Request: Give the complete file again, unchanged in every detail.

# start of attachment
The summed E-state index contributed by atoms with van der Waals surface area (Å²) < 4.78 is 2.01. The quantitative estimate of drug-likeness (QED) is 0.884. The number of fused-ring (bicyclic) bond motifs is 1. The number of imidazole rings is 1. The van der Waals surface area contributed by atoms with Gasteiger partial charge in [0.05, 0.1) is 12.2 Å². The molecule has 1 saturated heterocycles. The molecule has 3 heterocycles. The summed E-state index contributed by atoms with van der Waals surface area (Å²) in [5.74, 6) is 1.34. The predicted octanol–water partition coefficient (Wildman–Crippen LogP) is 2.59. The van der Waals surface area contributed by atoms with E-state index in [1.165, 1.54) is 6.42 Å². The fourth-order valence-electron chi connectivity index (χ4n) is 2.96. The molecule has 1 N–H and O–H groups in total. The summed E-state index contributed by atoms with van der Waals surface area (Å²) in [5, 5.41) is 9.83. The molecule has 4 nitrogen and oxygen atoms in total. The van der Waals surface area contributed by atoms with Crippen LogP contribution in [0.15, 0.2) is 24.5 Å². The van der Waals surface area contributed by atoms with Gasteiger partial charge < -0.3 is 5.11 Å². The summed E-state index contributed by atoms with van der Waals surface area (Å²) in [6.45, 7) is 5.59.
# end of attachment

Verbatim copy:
The summed E-state index contributed by atoms with van der Waals surface area (Å²) < 4.78 is 2.01. The quantitative estimate of drug-likeness (QED) is 0.884. The number of fused-ring (bicyclic) bond motifs is 1. The number of imidazole rings is 1. The van der Waals surface area contributed by atoms with Gasteiger partial charge in [0.05, 0.1) is 12.2 Å². The molecule has 1 saturated heterocycles. The molecule has 3 heterocycles. The summed E-state index contributed by atoms with van der Waals surface area (Å²) in [5.74, 6) is 1.34. The predicted octanol–water partition coefficient (Wildman–Crippen LogP) is 2.59. The van der Waals surface area contributed by atoms with E-state index in [1.165, 1.54) is 6.42 Å². The fourth-order valence-electron chi connectivity index (χ4n) is 2.96. The molecule has 1 N–H and O–H groups in total. The summed E-state index contributed by atoms with van der Waals surface area (Å²) in [5, 5.41) is 9.83. The molecule has 4 nitrogen and oxygen atoms in total. The van der Waals surface area contributed by atoms with Crippen LogP contribution in [0.15, 0.2) is 24.5 Å². The van der Waals surface area contributed by atoms with Gasteiger partial charge < -0.3 is 5.11 Å². The summed E-state index contributed by atoms with van der Waals surface area (Å²) in [6.45, 7) is 5.59.